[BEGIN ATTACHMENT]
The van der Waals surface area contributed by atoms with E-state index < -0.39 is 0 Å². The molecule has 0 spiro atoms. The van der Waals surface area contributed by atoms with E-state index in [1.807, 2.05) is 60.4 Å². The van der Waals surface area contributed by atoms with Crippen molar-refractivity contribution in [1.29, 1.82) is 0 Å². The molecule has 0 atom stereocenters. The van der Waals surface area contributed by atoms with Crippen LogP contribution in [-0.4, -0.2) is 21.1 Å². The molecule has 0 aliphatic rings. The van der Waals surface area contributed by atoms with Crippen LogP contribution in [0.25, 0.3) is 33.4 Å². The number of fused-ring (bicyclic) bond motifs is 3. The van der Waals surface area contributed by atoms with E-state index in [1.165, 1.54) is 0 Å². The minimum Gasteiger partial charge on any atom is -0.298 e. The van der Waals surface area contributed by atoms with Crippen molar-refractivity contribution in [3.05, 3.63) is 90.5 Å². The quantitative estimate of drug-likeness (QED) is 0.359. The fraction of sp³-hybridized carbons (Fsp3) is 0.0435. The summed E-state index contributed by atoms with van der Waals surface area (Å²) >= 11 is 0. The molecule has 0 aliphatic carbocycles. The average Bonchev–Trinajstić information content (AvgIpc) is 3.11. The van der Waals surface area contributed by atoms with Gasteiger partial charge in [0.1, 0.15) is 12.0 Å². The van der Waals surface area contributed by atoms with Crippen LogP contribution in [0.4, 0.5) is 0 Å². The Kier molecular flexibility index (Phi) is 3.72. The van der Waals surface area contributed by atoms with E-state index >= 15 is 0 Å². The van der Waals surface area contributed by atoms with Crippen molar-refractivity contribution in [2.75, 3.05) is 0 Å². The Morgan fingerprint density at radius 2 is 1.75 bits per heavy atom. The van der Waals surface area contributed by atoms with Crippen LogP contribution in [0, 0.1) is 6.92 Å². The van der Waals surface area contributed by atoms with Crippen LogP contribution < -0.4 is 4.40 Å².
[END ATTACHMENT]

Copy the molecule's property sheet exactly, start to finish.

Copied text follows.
The van der Waals surface area contributed by atoms with E-state index < -0.39 is 0 Å². The molecule has 0 spiro atoms. The van der Waals surface area contributed by atoms with E-state index in [1.807, 2.05) is 60.4 Å². The van der Waals surface area contributed by atoms with Crippen molar-refractivity contribution in [1.29, 1.82) is 0 Å². The molecule has 0 atom stereocenters. The van der Waals surface area contributed by atoms with Crippen LogP contribution in [-0.4, -0.2) is 21.1 Å². The molecule has 0 aliphatic rings. The van der Waals surface area contributed by atoms with Crippen LogP contribution in [0.25, 0.3) is 33.4 Å². The number of fused-ring (bicyclic) bond motifs is 3. The van der Waals surface area contributed by atoms with E-state index in [1.165, 1.54) is 0 Å². The minimum Gasteiger partial charge on any atom is -0.298 e. The van der Waals surface area contributed by atoms with Crippen molar-refractivity contribution in [3.05, 3.63) is 90.5 Å². The quantitative estimate of drug-likeness (QED) is 0.359. The fraction of sp³-hybridized carbons (Fsp3) is 0.0435. The summed E-state index contributed by atoms with van der Waals surface area (Å²) >= 11 is 0. The molecule has 0 aliphatic carbocycles. The average Bonchev–Trinajstić information content (AvgIpc) is 3.11. The van der Waals surface area contributed by atoms with Gasteiger partial charge in [0.1, 0.15) is 12.0 Å². The van der Waals surface area contributed by atoms with Crippen LogP contribution in [0.4, 0.5) is 0 Å². The Kier molecular flexibility index (Phi) is 3.72. The van der Waals surface area contributed by atoms with E-state index >= 15 is 0 Å². The van der Waals surface area contributed by atoms with Crippen molar-refractivity contribution in [2.75, 3.05) is 0 Å². The Morgan fingerprint density at radius 2 is 1.75 bits per heavy atom. The van der Waals surface area contributed by atoms with Crippen LogP contribution in [0, 0.1) is 6.92 Å². The van der Waals surface area contributed by atoms with Crippen LogP contribution < -0.4 is 4.40 Å².